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Low-Intensity Farming Systems in the Conservation of the Countryside
Eric M. Bignal and David I. McCracken
Journal of Applied Ecology
Vol. 33, No. 3 (Jun., 1996), pp. 413-424
Published by: British Ecological Society
Stable URL: http://www.jstor.org/stable/2404973
Page Count: 12
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1. The historical role of agriculture in creating semi-natural vegetation is still not fully appreciated by many ecologists, conservationists, policy-makers or the general public. Nor is the fact that for many European landscapes and biotopes of high nature conservation value, the only practicable, socially acceptable and sustainable management involves the continuation of low-intensity farming. Consequently, too much emphasis is placed on attempting to ameliorate damaging effects of agricultural management rather than supporting ecologically sustainable low-intensity farming practices. 2. More than 50% of Europe's most highly valued biotopes occur on low-intensity farmland. However, most of this farmland has no environmental policy directly affecting it; most management decisions are taken by farm businesses and determined primarily by European and national agricultural officials. As a result, there continues to be intensification or abandonment of traditional practices, changes which are equally damaging to the nature conservation value. 3. However, the nature conservation importance of low-intensity farming systems is gradually being recognized. Reforms and reviews of agriculture policy are providing a variety of potential opportunities for maintaining such systems. Unfortunately, initiating change through policy is a slow process. There is therefore also a pressing need to look for other opportunities to maintain surviving systems and, where possible, to reinstate those recently lost. 4. Although these systems may be considered low-intensity in terms of chemical inputs and productivity, they are usually high-intensity in terms of human labour. Therefore, the processes that make the low-intensity farmed countryside biologically rich and diverse must be understood, but at the same time mechanisms to make life easier and more rewarding for the people who work such farmland must be found. 5. Ecologists and conservationists should think less of 'remnants of habitat being left amongst farmland' and more of a farmland biotope for which optimum management practices need to be developed. At the same time the current emphasis on site-based conservation should be complemented by strategic initiatives that promote wise management of the wider countryside.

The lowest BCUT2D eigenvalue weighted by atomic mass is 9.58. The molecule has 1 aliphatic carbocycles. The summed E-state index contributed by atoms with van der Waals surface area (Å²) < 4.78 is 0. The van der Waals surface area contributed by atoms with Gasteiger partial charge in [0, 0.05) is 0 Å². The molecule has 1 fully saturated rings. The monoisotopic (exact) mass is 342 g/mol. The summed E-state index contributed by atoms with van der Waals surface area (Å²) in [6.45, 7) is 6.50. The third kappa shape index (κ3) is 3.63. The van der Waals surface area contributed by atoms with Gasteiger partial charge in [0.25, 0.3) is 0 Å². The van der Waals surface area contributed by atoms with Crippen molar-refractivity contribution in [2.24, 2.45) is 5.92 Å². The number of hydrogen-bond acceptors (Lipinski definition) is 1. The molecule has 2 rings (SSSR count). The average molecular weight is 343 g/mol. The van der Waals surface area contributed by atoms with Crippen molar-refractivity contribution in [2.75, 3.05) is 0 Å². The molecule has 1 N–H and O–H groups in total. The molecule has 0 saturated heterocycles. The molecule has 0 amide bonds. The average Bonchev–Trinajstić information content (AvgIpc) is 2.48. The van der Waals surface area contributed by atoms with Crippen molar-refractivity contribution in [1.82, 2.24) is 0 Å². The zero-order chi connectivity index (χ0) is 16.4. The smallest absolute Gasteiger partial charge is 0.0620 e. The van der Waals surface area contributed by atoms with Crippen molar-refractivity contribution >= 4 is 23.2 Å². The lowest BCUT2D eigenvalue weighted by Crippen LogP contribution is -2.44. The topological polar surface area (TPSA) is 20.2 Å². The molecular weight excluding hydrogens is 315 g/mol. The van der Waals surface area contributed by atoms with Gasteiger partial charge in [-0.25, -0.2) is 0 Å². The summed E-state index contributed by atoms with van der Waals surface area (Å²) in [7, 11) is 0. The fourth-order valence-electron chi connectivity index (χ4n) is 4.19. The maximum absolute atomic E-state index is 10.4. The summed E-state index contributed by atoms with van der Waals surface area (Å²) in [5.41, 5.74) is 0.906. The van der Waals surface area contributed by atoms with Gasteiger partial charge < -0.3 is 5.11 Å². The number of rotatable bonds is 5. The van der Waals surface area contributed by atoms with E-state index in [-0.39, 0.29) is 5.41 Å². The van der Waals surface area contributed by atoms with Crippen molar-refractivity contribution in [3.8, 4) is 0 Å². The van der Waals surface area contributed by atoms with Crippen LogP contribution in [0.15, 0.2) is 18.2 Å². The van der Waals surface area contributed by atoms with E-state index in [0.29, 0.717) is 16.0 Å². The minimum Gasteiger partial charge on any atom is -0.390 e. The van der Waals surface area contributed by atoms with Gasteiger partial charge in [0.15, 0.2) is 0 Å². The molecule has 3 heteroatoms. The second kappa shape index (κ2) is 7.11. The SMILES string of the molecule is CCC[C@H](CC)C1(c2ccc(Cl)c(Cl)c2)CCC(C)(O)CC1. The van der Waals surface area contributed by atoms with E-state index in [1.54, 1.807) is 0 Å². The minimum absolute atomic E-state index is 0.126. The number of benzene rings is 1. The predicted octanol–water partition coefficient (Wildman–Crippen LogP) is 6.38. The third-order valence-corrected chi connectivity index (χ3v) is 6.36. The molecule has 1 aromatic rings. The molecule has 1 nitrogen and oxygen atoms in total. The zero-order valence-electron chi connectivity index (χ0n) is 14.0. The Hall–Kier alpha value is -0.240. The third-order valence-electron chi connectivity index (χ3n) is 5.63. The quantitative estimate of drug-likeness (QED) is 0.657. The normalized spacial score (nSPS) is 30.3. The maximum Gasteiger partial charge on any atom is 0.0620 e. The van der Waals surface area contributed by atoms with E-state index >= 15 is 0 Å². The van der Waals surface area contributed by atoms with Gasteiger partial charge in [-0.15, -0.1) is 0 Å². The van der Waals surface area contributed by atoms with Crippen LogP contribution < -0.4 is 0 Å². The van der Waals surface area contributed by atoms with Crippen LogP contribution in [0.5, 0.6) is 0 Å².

Journal of Applied Ecology © 1996 British Ecological Society